Last week two of the world’s largest Marine Protected Areas (MPAs) announced a historic alliance to enhance the management and protection of almost 300,000 square miles of marine habitat in the Pacific Ocean.
President Anote Tong of the Republic of Kiribati signed an agreement with the United States that establishes a “sister site” relationship between the Papahânaumokuâkea Marine National Monument, located in the Northwestern Hawaiian Islands, and the Phoenix Islands Protected Area near the equator in the Republic of Kiribati.
“This commitment acts like a beacon to other small island nations; providing hope that together we can sustain livelihoods, conserve nature and address global change on islands,” says Kate Brown, Global Island Partnership (GLISPA) Coordinator. “Islands all across the world continue to show the value of working together regardless of whether they are from a large country or small island state – they are joined together by their islandness and have much to share.”
The partnership links the sites and is designed to enhance management knowledge and practices for these tropical and subtropical marine and terrestrial island ecosystems.
“This is fantastic news,” says Caitlyn Toropova, IUCN’s MPA Coordinator. “Not only must we come together to increase global commitments to protecting marine areas, but we must develop active networks that share information so that we can learn what methods are most effective.” Toropova is currently embarking on a global review of MPAs to identify gaps but also highlight success stories; the Pacific is one of the 18 regions under assessment.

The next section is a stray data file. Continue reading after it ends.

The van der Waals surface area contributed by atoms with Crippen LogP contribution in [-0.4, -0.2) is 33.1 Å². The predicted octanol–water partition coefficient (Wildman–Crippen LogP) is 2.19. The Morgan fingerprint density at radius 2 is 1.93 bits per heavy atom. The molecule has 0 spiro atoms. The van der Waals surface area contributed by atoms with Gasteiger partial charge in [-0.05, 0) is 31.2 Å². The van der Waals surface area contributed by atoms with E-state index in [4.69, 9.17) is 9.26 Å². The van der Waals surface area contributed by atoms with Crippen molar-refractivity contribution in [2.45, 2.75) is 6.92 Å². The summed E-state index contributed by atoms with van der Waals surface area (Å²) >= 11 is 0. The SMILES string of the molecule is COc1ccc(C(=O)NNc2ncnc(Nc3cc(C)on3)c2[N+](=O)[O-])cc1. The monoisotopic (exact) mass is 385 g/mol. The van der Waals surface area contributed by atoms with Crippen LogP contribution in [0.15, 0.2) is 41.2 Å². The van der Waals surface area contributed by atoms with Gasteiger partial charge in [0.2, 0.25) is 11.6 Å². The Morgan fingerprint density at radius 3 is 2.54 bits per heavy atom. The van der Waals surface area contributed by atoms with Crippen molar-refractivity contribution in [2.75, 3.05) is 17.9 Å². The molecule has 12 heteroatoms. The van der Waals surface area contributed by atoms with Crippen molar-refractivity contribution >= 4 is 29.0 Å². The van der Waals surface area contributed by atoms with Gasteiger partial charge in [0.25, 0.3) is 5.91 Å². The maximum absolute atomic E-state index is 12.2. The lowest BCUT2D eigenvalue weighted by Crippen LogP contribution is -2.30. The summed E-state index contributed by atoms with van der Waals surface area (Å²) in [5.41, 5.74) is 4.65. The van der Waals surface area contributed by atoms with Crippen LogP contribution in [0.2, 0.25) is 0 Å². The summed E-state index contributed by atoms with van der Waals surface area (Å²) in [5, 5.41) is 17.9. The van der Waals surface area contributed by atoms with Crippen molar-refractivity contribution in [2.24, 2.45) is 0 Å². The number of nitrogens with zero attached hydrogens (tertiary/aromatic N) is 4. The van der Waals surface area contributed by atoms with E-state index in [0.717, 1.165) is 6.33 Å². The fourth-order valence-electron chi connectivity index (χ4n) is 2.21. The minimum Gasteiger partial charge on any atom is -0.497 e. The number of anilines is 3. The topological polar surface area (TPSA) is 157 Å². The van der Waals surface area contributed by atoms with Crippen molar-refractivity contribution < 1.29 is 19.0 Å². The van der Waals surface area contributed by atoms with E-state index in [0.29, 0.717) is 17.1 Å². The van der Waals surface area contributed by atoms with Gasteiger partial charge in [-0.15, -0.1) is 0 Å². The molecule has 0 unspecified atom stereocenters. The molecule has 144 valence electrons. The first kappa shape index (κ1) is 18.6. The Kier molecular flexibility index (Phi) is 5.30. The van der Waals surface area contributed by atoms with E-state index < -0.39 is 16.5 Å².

Each site was nominated this year by their respective governments as World Heritage Sites, a designation of the United Nations Educational, Scientific and Cultural Organization (UNESCO). Managers of both sites will meet in November in French Polynesia to formalize the agreement.
When it was established in 2006, Papahânaumokuâkea was the largest marine protected area in the world, protecting natural, cultural and historic resources within an area of approximately 140,000 square miles (362,075 square kilometers). The monument’s extensive coral reefs are home to over 7,000 marine species, one quarter of which are found only in the Hawaiian Archipelago.
Papahânaumokuâkea is cooperatively managed to ensure ecological integrity and achieve strong, long-term protection and perpetuation of Northwestern Hawaiian Island ecosystems, Native Hawaiian culture, and heritage resources for current and future generations. Three co-trustees – the Department of Commerce, Department of the Interior, and State of Hawaii – joined by the Office of Hawaiian Affairs, protect this special place.
In 2008, the Phoenix Island Protected Area was founded to protect the archipelago’s terrestrial and marine resources, becoming the largest marine protected area in the world today at approximately 158,500 square miles (410,500 square kilometers). The coral reefs and bird populations of the islands are highly unique and virtually untouched by humans. The protected area also includes underwater seamounts and other deep-sea habitat.
The Phoenix Islands Protected Area is a unique partnership between the government of Kiribati that owns the Phoenix Islands, non-governmental conservation organizations and regional governments. It is supported through a unique “reverse fishing license” financing program, in which the government of Kiribati is reimbursed for the amount that they would have made from selling fishing licenses. The government of Kiribati and an advisory board, working collaboratively to ensure the long-term sustainability of this remarkable place, administers the trust.